Home Christian News SBC Diversity Has Entered a New Age, Newly Compiled Data Show

SBC Diversity Has Entered a New Age, Newly Compiled Data Show

“That is a message we want everyone to hear.”

A Long Time Coming

The Ethnic Research Portal project contains information from SBC annuals going back 30 years and is the culmination of efforts going back more than a decade.

“Since 1990, ethnic and racially diverse congregations have increased … from 3.9 percent to 22.3 percent,” says the Report on Ethnic Diversity and Participation in the Southern Baptist Convention, found on page 171 of the 2021 SBC Annual. Information in the printed report largely mirrors that of the site, Nguyen said, but with the site containing updated figures.

That same report in the 2021 annual gives background on what led to the website. At the 2009 annual meeting Paul Kim, pastor emeritus of Antioch Baptist Church in Cambridge, Mass., made a motion for a study “regarding greater involvement of ethnic churches and leaders.” After being studied by workgroups for two years, Southern Baptists embraced the measure in a historic vote.

That 2011 initiative received a boost in 2019, when a motion passed by messengers and referred to the SBC Executive Committee asked for a progress report on diversity in the SBC. The EC’s response to that referral, adopted during its February 2020 meeting, included a goal to “monitor, solicit, and report such progress” through 2025 “so that the racial and ethnic diversity reflected among the Convention’s cooperating churches continuously becomes ingrained in Convention life and processes as our normal way of relating to and with one another as equal partners in ministry and brothers and sister in Christ.”

One of the strategic actions of Vision 2025, adopted by messengers last year, includes the elimination of all incidents of racial discrimination in churches. Former EC President Ronnie Floyd led in the formation of Vision 2025, but first built the GCRM team by bringing McLaurin on board alongside others in executive director roles – Julio Arriola, Hispanic relations; Peter Yanes, Asian American relations; Charles Grant, African American relations; and Ashley Clayton, church affiliation.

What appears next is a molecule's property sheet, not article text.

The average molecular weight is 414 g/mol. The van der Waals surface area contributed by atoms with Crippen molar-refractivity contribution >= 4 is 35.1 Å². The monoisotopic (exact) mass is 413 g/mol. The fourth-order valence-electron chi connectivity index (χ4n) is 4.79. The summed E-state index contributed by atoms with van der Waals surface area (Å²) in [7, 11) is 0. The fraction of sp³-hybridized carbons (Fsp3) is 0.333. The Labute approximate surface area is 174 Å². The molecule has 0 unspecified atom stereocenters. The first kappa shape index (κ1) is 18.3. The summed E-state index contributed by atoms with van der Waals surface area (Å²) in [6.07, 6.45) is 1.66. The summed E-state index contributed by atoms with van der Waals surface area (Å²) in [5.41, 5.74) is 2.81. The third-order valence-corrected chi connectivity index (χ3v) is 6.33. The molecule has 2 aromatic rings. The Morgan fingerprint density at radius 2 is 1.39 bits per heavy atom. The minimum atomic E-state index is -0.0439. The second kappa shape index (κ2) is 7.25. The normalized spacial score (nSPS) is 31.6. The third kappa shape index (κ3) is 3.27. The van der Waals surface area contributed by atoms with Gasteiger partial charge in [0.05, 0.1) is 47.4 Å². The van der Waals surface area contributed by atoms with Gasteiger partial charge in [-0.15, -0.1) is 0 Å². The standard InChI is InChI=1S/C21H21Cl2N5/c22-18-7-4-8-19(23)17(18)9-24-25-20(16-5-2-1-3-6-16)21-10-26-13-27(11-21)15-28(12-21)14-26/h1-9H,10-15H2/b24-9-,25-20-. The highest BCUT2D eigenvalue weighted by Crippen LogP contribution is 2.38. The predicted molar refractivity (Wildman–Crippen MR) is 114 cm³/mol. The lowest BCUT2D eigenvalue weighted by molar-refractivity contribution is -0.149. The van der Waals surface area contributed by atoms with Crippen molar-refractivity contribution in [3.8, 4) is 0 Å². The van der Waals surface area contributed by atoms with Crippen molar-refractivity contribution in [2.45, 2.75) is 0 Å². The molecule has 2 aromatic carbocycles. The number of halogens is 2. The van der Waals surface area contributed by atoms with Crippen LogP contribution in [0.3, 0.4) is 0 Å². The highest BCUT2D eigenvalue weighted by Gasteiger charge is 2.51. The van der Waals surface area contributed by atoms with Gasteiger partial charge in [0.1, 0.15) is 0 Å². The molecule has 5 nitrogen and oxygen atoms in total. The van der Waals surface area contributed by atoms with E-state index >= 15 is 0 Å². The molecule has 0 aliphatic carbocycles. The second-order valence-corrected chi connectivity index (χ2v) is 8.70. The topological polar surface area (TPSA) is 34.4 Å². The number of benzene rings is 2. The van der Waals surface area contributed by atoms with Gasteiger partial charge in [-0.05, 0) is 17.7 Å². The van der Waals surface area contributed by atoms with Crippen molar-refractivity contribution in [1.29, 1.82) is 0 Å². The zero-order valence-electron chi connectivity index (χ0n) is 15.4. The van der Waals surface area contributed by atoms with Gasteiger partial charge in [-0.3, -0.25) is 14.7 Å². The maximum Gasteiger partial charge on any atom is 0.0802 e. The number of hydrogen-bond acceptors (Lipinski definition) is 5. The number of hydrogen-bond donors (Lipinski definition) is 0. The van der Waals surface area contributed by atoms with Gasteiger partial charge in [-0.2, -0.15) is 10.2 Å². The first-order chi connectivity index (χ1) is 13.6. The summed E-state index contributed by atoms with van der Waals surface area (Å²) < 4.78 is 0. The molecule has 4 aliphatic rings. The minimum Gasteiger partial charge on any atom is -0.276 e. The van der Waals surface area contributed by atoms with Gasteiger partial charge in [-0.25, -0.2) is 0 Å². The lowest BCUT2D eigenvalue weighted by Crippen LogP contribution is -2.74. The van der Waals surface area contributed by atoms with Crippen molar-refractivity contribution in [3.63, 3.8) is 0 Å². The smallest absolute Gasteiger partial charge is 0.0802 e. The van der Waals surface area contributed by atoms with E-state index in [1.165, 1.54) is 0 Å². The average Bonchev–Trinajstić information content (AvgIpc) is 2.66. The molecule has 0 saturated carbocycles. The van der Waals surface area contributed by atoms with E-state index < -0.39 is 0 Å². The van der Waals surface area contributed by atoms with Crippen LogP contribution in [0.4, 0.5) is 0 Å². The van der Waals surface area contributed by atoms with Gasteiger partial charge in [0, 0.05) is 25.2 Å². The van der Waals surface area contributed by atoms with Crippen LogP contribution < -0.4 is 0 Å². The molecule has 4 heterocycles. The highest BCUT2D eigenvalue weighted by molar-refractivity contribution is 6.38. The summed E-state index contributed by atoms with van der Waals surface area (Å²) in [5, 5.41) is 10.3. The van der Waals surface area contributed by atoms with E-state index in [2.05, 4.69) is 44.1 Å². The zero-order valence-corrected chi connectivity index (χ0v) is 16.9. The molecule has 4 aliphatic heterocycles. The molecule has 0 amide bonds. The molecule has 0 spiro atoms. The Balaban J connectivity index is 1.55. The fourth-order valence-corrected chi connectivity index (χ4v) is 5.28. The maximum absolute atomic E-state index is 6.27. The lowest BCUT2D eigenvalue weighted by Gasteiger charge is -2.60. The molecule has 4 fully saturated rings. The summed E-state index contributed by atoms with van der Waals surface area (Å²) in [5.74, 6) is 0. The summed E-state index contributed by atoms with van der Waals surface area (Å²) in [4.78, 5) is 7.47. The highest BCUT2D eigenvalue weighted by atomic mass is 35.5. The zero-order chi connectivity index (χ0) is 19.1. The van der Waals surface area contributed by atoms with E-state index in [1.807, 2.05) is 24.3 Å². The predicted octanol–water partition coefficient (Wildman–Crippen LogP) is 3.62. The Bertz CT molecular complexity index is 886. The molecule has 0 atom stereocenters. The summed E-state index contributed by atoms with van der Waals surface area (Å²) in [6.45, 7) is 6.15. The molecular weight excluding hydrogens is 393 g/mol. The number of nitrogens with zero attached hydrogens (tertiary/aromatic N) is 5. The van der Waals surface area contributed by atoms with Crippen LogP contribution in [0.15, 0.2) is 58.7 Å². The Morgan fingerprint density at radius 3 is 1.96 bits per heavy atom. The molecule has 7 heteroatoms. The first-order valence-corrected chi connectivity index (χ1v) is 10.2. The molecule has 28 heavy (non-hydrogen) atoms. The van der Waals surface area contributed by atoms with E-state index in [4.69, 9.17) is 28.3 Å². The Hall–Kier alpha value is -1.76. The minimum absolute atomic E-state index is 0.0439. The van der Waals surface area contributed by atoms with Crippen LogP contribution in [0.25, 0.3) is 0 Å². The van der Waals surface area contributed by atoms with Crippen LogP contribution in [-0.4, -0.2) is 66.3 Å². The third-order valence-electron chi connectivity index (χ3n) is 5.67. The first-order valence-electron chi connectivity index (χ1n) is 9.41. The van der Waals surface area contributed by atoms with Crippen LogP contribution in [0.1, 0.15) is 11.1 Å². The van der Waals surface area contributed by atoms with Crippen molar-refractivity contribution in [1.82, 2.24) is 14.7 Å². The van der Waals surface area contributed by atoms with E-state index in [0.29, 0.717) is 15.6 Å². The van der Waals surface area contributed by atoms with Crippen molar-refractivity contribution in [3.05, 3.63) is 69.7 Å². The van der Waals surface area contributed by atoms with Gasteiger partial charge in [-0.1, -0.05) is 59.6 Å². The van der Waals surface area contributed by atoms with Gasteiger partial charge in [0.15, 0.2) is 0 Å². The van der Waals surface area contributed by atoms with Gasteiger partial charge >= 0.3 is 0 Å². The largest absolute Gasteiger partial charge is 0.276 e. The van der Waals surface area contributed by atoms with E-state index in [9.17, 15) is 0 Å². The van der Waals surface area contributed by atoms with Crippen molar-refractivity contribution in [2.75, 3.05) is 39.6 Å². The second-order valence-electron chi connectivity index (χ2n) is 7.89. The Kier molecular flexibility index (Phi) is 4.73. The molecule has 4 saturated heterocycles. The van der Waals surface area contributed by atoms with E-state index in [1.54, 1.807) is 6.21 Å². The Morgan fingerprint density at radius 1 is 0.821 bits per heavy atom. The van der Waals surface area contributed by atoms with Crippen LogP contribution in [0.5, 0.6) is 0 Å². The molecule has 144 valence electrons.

“Everything changed when [ethnic diversity] was highlighted by the EC,” Yanes said.

That team collaborated to collect the data that makes up the GCRM Ethnic Research Portal. Nguyen led in piecing the information together.

McLaurin asked Yanes to work with Nguyen on the project due to their longstanding friendship.

“The website has existed for a year or so, but this is the first time we’re sharing it with updated information,” Yanes said. “This is available not only to entities, but the local church.”

Data collection began shortly after Kim’s 2009 proposal for the diversity study, he said.

“If you go through the sections there is information related to missional engagement. This helps us to see where we are in terms of diversity and where there is an opportunity for Gospel impact.”

Nguyen told Baptist Press that it was important for the portal’s findings to reflect data points in the Annual Church Profile and other sources.

“Technically, the information on the site should be the same as what is in the SBC [printed] Annuals. The source of both is the Annual Church Profile (ACP) so this makes the GCRM Ethnic Research Portal trustworthy.

“What makes the site unique is, first, a greater granularity in terms of ethnicity and languages that is inclusive of some of the newer groups such as the Burmese and the Nepalese congregations. Second, the data on the site is standardized to the U.S. Census data, making comparability possible. This allows us, for example, to compare Southern Baptist diversity with the U.S. diversity at the national, state, county and city levels.

“Third, the graphic visualization of the data and communication of insights and trends on the web platform make the information accessible to a larger audience and to those who have leadership roles at all levels in the Convention. In other words, it is not intended for researchers only but for all leaders and practitioners at the entity, state convention, association and local church levels.”

Mission Force, Not Mission Field

As the number of ethnic said minorities has increased in SBC life, so has their participation in leadership. Former SBC President J.D. Greear gave diversity an elevated platform, appointing not only ethnic minorities but women to boards in greater numbers than ever before in the Convention’s history.

Nguyen estimates that hundreds of hours have been poured into making the site a reality. However, it’s more than worth it.

“I began to work on the GCRM Ethnic Research Portal with the purpose,” he said. “First, it is to tell the SBC story of ethnic diversity the way our ethnic fellowships and congregations want it to be told and second, to motivate our ethnic fellowships to partner with the larger SBC family for church planting and the Great Commission. …

“Ethnic minority leaders want to be considered as part of the mission force and not the mission field. The Great Commission belongs to them, too.”

This article originally appeared here